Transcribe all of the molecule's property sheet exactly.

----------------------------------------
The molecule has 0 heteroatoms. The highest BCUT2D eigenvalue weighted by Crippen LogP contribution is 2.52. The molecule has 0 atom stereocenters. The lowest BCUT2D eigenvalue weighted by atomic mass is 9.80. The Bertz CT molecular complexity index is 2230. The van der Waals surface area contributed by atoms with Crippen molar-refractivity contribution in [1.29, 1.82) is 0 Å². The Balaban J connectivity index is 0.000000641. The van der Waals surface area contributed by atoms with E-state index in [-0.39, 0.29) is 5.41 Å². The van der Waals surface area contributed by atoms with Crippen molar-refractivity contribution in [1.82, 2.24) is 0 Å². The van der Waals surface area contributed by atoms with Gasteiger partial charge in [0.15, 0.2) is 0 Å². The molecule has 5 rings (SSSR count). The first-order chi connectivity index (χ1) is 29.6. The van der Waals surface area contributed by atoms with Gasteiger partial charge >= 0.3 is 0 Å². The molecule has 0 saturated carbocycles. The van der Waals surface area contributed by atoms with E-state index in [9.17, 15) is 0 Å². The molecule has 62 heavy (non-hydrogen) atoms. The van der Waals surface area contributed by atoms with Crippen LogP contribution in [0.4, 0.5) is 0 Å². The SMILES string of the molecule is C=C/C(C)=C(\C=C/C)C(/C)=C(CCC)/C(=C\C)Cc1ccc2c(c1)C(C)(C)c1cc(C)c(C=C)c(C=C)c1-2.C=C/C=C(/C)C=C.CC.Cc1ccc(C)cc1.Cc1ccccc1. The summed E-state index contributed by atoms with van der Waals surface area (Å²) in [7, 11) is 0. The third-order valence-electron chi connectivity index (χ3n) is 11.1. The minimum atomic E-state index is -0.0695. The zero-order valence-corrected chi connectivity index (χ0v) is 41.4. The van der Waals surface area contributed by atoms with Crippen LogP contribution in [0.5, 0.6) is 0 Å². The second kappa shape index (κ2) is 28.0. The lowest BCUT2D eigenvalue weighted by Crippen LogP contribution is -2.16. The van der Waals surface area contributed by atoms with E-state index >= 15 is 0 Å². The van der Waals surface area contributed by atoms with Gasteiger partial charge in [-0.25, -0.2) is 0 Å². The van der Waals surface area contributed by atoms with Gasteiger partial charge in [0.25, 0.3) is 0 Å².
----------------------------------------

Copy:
The molecule has 0 heteroatoms. The highest BCUT2D eigenvalue weighted by Crippen LogP contribution is 2.52. The molecule has 0 atom stereocenters. The lowest BCUT2D eigenvalue weighted by atomic mass is 9.80. The Bertz CT molecular complexity index is 2230. The van der Waals surface area contributed by atoms with Crippen molar-refractivity contribution in [1.29, 1.82) is 0 Å². The Balaban J connectivity index is 0.000000641. The van der Waals surface area contributed by atoms with E-state index in [-0.39, 0.29) is 5.41 Å². The van der Waals surface area contributed by atoms with Crippen molar-refractivity contribution in [1.82, 2.24) is 0 Å². The van der Waals surface area contributed by atoms with Gasteiger partial charge in [0.15, 0.2) is 0 Å². The molecule has 5 rings (SSSR count). The first-order chi connectivity index (χ1) is 29.6. The van der Waals surface area contributed by atoms with Gasteiger partial charge >= 0.3 is 0 Å². The molecule has 0 saturated carbocycles. The van der Waals surface area contributed by atoms with E-state index in [9.17, 15) is 0 Å². The molecule has 62 heavy (non-hydrogen) atoms. The van der Waals surface area contributed by atoms with Crippen LogP contribution in [0.4, 0.5) is 0 Å². The SMILES string of the molecule is C=C/C(C)=C(\C=C/C)C(/C)=C(CCC)/C(=C\C)Cc1ccc2c(c1)C(C)(C)c1cc(C)c(C=C)c(C=C)c1-2.C=C/C=C(/C)C=C.CC.Cc1ccc(C)cc1.Cc1ccccc1. The summed E-state index contributed by atoms with van der Waals surface area (Å²) in [7, 11) is 0. The third-order valence-electron chi connectivity index (χ3n) is 11.1. The minimum atomic E-state index is -0.0695. The zero-order valence-corrected chi connectivity index (χ0v) is 41.4. The van der Waals surface area contributed by atoms with Crippen LogP contribution in [0.5, 0.6) is 0 Å². The second kappa shape index (κ2) is 28.0. The lowest BCUT2D eigenvalue weighted by Crippen LogP contribution is -2.16. The van der Waals surface area contributed by atoms with E-state index >= 15 is 0 Å². The van der Waals surface area contributed by atoms with Gasteiger partial charge in [-0.25, -0.2) is 0 Å². The van der Waals surface area contributed by atoms with Gasteiger partial charge in [0.25, 0.3) is 0 Å².